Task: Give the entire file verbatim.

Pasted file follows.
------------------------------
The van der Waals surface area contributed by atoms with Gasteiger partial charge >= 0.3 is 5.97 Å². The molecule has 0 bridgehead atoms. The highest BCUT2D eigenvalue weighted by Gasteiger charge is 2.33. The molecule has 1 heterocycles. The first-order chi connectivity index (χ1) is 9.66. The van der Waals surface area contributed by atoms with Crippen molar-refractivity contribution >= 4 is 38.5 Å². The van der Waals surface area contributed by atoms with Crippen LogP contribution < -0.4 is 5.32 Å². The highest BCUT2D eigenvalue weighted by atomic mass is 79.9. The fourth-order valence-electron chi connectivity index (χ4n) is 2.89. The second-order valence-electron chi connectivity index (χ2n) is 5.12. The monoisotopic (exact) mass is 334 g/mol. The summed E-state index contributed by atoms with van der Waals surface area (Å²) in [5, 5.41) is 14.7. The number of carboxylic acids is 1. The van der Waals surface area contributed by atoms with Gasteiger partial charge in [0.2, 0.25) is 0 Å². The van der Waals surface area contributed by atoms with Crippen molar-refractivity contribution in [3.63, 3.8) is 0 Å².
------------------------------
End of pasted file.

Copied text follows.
The van der Waals surface area contributed by atoms with Gasteiger partial charge >= 0.3 is 5.97 Å². The molecule has 0 bridgehead atoms. The highest BCUT2D eigenvalue weighted by Gasteiger charge is 2.33. The molecule has 1 heterocycles. The first-order chi connectivity index (χ1) is 9.66. The van der Waals surface area contributed by atoms with Crippen molar-refractivity contribution >= 4 is 38.5 Å². The van der Waals surface area contributed by atoms with Crippen LogP contribution < -0.4 is 5.32 Å². The highest BCUT2D eigenvalue weighted by atomic mass is 79.9. The fourth-order valence-electron chi connectivity index (χ4n) is 2.89. The second-order valence-electron chi connectivity index (χ2n) is 5.12. The monoisotopic (exact) mass is 334 g/mol. The summed E-state index contributed by atoms with van der Waals surface area (Å²) in [5, 5.41) is 14.7. The number of carboxylic acids is 1. The van der Waals surface area contributed by atoms with Gasteiger partial charge in [0.2, 0.25) is 0 Å². The van der Waals surface area contributed by atoms with Crippen molar-refractivity contribution in [3.63, 3.8) is 0 Å².